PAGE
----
Ashley is one of those who will welcome you in the shop with a beaming smile from the Botanist counter. Born on Islay, she never left, and admits the job has allowed her to build a life here, something that would not have been an option open to her 20 years ago.
At the end of her first temporary job as a seasonal guide a permanent job became vacant and she’s not looked back. Six years later she’s a distillery ambassador, and says working here has given her the opportunity to expand and grow. “I would love to travel with the company,” she says, “I would like to push myself.”
Adam “There’s not a job I haven’t done in the distillery”
Adam Hannett was raised on Islay, and studied marine biology for a while at Aberdeen but returned to the island before finishing his degree. He says distilleries were secretive mysterious places in the 1980s when he was growing up – doing all that they did behind closed doors. Now transparency is key, and part of our B-Corp accreditation.
He began as a tour guide in 2004 and worked in the shop – he fell in love with whisky making and the rest is history. “There’s not a job I’ve not done in the distillery.” he says.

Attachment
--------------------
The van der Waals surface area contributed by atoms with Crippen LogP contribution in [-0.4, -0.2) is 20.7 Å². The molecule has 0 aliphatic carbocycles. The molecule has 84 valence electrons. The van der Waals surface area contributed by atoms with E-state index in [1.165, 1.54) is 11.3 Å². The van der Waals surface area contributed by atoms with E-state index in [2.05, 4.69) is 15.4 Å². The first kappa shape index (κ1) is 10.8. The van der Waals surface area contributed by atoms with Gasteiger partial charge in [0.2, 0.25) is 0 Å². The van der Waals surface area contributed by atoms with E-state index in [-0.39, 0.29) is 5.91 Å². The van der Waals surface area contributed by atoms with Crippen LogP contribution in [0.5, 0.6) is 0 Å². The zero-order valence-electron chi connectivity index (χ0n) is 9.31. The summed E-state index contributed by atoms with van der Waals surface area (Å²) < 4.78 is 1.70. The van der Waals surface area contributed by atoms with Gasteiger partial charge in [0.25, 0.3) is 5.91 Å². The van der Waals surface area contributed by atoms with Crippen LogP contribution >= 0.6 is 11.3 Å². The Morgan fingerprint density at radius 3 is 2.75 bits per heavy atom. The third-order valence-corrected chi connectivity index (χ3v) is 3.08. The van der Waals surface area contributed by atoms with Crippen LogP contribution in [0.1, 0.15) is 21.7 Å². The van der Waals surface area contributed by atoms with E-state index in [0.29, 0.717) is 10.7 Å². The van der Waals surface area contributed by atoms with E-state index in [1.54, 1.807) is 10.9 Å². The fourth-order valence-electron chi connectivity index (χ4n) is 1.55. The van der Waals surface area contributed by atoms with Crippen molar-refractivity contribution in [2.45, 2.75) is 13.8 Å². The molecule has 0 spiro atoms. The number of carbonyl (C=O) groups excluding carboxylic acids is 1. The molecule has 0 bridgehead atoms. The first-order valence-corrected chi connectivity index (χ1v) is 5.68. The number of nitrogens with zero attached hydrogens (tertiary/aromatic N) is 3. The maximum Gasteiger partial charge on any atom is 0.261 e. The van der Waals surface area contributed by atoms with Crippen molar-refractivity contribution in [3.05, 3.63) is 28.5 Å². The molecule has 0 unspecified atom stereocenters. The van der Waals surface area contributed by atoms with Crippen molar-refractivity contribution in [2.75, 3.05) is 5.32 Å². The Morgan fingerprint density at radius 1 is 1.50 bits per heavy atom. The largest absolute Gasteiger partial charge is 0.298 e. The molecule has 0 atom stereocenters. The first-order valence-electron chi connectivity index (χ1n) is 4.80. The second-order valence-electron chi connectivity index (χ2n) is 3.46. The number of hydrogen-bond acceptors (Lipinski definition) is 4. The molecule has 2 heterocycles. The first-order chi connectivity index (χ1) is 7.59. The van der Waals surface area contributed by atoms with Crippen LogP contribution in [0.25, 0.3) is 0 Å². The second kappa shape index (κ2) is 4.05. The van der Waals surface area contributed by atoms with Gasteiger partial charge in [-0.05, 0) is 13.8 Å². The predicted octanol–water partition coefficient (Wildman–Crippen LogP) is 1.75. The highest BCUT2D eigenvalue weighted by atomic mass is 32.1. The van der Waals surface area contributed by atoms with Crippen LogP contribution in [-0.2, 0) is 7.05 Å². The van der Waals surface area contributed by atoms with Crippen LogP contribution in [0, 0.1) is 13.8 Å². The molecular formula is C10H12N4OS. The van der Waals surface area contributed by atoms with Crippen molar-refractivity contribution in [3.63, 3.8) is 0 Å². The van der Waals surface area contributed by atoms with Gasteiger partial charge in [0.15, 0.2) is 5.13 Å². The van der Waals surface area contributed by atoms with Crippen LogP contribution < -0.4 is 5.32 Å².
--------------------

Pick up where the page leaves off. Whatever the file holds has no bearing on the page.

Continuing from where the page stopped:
Graham Kirk, mashman and stillman has a similar story – “I started in the bottling hall – now I’m here.”
Murray “I’ve had people looking out for me”
Alongside the opportunities to remain on Islay and develop a career, Bruichladdich also exports its talents around the world. Brand ambassadors can be found around the globe, but some have their roots firmly on home soil. Murray Campbell – our man in Asia and the Pacific – has strong family links with the distillery – his mum was born and raised in Bruichladdich village and his uncle, the late Duncan McGillivray was the General Manager here.
“I was very fortunate that I had people looking out for me and they were suggesting roles that I could do.” Says Murray. “Being in the right place at the right time helps, but Bruichladdich are very good in that if someone makes it known they are looking for a role, or wants to progress, they help to facilitate that.”